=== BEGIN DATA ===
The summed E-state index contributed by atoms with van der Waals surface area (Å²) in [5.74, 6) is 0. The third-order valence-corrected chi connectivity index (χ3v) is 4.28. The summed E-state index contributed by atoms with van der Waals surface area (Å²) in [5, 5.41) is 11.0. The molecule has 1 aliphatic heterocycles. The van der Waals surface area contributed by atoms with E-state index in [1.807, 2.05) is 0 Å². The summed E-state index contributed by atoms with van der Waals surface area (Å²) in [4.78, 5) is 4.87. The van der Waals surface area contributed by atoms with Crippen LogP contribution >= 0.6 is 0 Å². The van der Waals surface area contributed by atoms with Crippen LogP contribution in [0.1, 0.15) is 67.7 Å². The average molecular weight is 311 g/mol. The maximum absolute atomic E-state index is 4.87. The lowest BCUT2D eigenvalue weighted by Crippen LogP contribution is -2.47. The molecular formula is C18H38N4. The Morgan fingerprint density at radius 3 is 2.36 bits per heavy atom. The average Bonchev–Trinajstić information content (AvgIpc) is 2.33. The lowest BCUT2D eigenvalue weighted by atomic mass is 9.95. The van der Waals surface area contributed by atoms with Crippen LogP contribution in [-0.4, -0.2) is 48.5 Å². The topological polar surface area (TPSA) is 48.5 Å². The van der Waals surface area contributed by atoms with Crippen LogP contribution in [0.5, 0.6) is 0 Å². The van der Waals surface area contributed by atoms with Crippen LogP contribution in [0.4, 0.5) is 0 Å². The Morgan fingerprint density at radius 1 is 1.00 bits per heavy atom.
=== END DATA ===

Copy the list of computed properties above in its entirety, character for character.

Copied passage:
The summed E-state index contributed by atoms with van der Waals surface area (Å²) in [5.74, 6) is 0. The third-order valence-corrected chi connectivity index (χ3v) is 4.28. The summed E-state index contributed by atoms with van der Waals surface area (Å²) in [5, 5.41) is 11.0. The molecule has 1 aliphatic heterocycles. The van der Waals surface area contributed by atoms with E-state index in [1.807, 2.05) is 0 Å². The summed E-state index contributed by atoms with van der Waals surface area (Å²) in [4.78, 5) is 4.87. The van der Waals surface area contributed by atoms with Crippen LogP contribution >= 0.6 is 0 Å². The van der Waals surface area contributed by atoms with Crippen LogP contribution in [0.1, 0.15) is 67.7 Å². The average molecular weight is 311 g/mol. The maximum absolute atomic E-state index is 4.87. The lowest BCUT2D eigenvalue weighted by Crippen LogP contribution is -2.47. The molecular formula is C18H38N4. The Morgan fingerprint density at radius 3 is 2.36 bits per heavy atom. The average Bonchev–Trinajstić information content (AvgIpc) is 2.33. The lowest BCUT2D eigenvalue weighted by atomic mass is 9.95. The van der Waals surface area contributed by atoms with Crippen LogP contribution in [-0.4, -0.2) is 48.5 Å². The topological polar surface area (TPSA) is 48.5 Å². The van der Waals surface area contributed by atoms with Crippen LogP contribution in [0.5, 0.6) is 0 Å². The van der Waals surface area contributed by atoms with Crippen LogP contribution in [0.4, 0.5) is 0 Å². The Morgan fingerprint density at radius 1 is 1.00 bits per heavy atom.